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Why is the start of the Islamic month based on sighting the
There is a lot of discussion on this on the web - but
its very difficult to find quality reasoning that
demonstrates arriving at a conclusion through logic.
Therefore after doing some thinking I wrote-up the
following. What ever is truthful of this is from Allah
and whatever is false is from me.
motivation for this was because I was brought up using a
calendar which I believe has been set to start the
Islamic month soon after conjunction of the moon;
however many Muslims around me would depend on the
sighting of the moon to determine the start (and end) of
an Islamic month. I began wondering which was correct?
reflecting on this subject here is what I came up with:
my opinion, a lot of Muslims believe that the Prophet’s
directions were to sight the moon 
(Quoting a Hadith is controversial to some Muslims - I
feel though that my points can be made without the
- that explains why they still insist on a moon sighting
by at least 2 adult Muslims in the same region /
country. In my opinion again, some Muslims, e.g. the
Saudi’s, use a pre-calculated Islamic calendar (either
adjusted regularly or not) to determine the start of
each Islamic month.
think the base
question for which there should be an answer
is whether physical sighting the moon is important, i.e.
did the Prophet direct Muslims to sight the moon in
order to start the Islamic month, or is it permissible
to calculate the birth of the new moon and begin the
Islamic month from that date.
believe it is possible to accurately calculate the birth
of the new moon, but you will agree that there is no
accuracy possible in whether a moon can be sighted or
Therefore the base question above.
The original Jewish calendar was primarily lunar,
with each month beginning on the new moon, when
the first sliver of moon becomes visible after
the dark of the moon. In ancient times, the new
months used to be determined by observation. (from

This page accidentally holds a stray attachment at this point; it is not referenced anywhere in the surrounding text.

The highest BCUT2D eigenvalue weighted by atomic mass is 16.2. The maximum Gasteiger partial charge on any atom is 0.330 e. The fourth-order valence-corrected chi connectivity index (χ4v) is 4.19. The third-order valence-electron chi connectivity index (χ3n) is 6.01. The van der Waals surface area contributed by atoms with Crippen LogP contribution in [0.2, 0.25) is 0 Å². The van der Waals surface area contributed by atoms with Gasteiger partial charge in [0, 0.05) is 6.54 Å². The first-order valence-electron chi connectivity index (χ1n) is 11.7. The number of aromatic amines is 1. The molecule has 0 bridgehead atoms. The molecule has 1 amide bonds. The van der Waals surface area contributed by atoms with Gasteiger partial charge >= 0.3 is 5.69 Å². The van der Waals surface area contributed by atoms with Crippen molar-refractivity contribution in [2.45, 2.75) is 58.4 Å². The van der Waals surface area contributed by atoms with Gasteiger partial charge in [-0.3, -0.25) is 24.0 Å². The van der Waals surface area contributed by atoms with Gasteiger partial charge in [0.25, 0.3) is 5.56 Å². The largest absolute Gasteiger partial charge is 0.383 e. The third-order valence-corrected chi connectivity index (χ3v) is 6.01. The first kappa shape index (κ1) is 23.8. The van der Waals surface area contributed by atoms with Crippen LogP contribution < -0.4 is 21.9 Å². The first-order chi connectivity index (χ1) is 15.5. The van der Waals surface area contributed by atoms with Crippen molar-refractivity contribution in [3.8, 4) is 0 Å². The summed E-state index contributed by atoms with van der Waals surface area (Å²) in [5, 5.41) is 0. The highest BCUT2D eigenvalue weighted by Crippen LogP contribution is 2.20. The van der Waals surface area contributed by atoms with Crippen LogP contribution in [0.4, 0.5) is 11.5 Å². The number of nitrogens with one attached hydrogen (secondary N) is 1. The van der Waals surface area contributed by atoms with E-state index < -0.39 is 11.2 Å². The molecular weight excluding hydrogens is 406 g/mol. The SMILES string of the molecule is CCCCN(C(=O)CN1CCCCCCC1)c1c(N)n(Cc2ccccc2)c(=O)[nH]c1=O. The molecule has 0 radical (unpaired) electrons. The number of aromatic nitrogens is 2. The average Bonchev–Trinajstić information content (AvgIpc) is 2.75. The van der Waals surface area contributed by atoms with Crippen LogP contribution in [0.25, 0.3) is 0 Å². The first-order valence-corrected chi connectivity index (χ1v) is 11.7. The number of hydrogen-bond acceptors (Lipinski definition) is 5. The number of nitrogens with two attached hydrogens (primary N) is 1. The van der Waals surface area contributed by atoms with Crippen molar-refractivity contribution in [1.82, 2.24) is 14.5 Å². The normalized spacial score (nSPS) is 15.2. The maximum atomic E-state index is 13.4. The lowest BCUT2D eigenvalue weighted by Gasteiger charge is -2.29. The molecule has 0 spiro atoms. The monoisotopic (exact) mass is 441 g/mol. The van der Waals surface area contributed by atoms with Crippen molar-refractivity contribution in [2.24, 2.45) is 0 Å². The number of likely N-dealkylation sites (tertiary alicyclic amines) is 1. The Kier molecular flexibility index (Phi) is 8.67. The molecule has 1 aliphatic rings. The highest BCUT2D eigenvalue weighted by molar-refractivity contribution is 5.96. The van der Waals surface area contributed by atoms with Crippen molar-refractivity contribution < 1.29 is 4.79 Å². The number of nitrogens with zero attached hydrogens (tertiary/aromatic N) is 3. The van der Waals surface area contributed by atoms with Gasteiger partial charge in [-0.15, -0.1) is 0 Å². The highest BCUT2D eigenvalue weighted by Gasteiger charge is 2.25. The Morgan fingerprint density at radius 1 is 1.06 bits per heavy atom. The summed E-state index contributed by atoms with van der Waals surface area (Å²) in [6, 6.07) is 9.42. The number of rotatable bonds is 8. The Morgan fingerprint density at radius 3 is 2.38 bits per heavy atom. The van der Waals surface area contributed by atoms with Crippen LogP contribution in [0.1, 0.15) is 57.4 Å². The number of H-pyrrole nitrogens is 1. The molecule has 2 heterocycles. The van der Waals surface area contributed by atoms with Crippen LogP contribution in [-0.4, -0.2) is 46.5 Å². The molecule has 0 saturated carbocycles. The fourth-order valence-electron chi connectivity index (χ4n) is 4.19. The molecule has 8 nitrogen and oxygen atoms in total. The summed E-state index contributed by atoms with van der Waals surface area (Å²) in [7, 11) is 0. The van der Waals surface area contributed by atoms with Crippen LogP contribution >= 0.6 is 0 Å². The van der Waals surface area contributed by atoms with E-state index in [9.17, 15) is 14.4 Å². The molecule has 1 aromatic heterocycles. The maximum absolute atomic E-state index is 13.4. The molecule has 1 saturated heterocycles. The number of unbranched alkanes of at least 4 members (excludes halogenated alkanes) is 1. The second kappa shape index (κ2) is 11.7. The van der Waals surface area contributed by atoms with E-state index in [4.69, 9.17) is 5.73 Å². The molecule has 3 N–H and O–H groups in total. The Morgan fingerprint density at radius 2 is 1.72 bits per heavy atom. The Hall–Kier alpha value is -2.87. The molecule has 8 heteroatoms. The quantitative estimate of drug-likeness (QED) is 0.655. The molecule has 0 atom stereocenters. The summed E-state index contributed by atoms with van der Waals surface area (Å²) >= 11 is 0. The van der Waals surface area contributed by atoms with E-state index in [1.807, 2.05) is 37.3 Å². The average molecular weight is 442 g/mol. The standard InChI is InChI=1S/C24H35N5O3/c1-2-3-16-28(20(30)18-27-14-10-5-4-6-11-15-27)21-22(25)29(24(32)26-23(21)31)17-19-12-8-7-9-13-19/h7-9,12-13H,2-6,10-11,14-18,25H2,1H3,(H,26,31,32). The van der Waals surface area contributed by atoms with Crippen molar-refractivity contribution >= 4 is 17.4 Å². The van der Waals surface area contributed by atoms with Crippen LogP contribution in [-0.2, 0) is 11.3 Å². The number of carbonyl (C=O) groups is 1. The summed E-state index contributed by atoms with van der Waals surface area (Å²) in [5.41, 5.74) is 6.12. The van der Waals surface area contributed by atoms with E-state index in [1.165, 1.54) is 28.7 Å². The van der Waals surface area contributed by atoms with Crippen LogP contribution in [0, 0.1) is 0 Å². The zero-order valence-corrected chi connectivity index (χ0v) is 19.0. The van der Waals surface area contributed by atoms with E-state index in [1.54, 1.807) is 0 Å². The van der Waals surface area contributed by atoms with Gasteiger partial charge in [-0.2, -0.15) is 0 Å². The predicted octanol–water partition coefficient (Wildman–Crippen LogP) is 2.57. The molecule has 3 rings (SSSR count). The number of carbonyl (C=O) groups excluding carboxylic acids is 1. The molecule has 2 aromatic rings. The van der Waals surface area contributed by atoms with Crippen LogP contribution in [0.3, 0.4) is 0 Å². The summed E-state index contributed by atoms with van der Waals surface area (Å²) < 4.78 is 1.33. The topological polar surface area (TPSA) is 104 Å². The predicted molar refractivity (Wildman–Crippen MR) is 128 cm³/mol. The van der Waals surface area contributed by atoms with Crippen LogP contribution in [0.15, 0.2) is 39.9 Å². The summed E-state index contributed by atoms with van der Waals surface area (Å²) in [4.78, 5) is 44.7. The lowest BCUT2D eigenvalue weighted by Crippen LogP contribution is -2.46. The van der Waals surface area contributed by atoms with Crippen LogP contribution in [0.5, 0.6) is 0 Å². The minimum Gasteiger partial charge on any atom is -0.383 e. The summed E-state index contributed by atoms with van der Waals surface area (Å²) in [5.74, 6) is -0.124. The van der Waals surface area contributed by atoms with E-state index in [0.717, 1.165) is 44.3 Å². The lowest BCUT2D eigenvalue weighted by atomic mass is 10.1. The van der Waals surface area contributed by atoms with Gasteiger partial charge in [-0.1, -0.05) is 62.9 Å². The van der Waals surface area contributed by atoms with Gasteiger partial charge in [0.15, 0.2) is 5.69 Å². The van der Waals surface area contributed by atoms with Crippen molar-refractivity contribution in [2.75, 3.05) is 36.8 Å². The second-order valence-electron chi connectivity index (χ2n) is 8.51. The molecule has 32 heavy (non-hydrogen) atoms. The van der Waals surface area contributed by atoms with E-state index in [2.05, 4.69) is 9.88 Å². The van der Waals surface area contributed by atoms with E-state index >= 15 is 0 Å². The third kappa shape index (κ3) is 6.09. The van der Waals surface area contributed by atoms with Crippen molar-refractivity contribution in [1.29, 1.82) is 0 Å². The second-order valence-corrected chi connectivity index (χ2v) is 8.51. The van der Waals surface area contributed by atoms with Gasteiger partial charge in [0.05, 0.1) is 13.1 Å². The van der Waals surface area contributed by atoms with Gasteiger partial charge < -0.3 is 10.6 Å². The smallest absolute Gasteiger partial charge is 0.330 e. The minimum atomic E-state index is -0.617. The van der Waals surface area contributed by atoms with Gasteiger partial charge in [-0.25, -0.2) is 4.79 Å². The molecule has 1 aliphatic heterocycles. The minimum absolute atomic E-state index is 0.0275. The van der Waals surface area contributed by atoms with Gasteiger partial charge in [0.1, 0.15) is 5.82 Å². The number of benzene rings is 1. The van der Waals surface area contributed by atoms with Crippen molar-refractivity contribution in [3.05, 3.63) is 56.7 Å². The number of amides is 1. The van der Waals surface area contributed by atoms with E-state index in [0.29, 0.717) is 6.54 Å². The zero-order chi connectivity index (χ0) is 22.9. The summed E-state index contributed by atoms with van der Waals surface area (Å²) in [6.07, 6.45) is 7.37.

The correct term for birth of a new moon is called
conjunction (astronomical new moon) - this is when
the earth, sun and moon are in the same plane.
NOT the same as
new moon. Usually the moon has to be at least 15
hours old before it can be seen from somewhere on
The Islamic concept of sighting the moon is known as
Roya't (the sighting).
At the time of the prophet, the Arabs knew of the
solar calendar and the lunar calendar because of the
presence of Christians and Jews in Arabia.
In my reasoning, the Islamic month begins when the new
moon is sighted. Lets consider a logical explanation
instead of the "I-think-the-Prophet-said-so" argument
that I feel is devoid of logic.
understand that the sighting of the new moon will occur
several hours after the conjunction. I still hold the
reasoning of Roya't because:
The moon is a reflector of light and not a source.
Therefore at and just before conjunction,
the moon is completely dark (due to its
astronomical alignment) and cannot be seen.
This is why it is not considered a new moon
at this time because there is "no moon".
A new moon or a born moon is the moment after that,
when the alignment of the moon, earth and sun,
allows the first sliver of light to be reflect off
the surface of the moon to the earth.
Due to proximity of the post-conjunction moon to the
setting sun, angle, orbital eccentricities, other
earthly factors, like atmospheric interference, it
usually takes > 15 hours after conjunction to see
the new moon on earth even with a powerful
If one went sufficiently high up above the
earth so that the angle of observation was
different, it probably is possible to detect
the first sliver of light from a new moon
shortly after conjunction. But now the
question becomes, how high should one go -
because if you do go really far above the
surface of the earth, you may never see the
"no moon" or the black moon!
Switching gears a bit,
we know it takes ~ 8 minutes for sun light to reach
earth. This means when we see the sunset, or detect
it using electronic equipment, the sun has actually
already set 8 minutes earlier! But the calculation
of Maghrib time is based precisely on when the sun
sets for human observers on earth
8 minutes before.
Similarly for calculating the times of other
Therefore to the human eye, the new moon is not born
until humans can see it or detect it on the earth.
That said, I am a firm believer in the
importance of intention (niyah)
in acts (based on Hadith ). So if the intention of
the person is to start Ramadan on the 1st but that date
differs from the
1st of Ramadan (which Allah knows best), then I believe
Allah will reward the person accordingly.
As a final point let me mention why I believe the lunar
calendar is actually better for Muslims:
The lunar calendar (as described above) is more
democratic. With the solar month, it is difficult to
tell when the month began and when it ends, all you have
to go by is the changing of seasons and depending on
your latitude a change in angle of the Sun. But with the
lunar month, anyone can mark the start and end and
enumerate months. So no church / mosque / government can
control your religion - no middle man :)
In the end Allah knows best!
and end fast with the sighting of the moon and if moon
can not be sighted on the 29th
(because of whether
then count the days to 30
(i.e. start the next month
30 days after the current month)" [Bukhari & Muslim]
"The acts are not
(to be judged) except
Also check out the FAQ pages at
- Mujtaba Khambatti, October 2004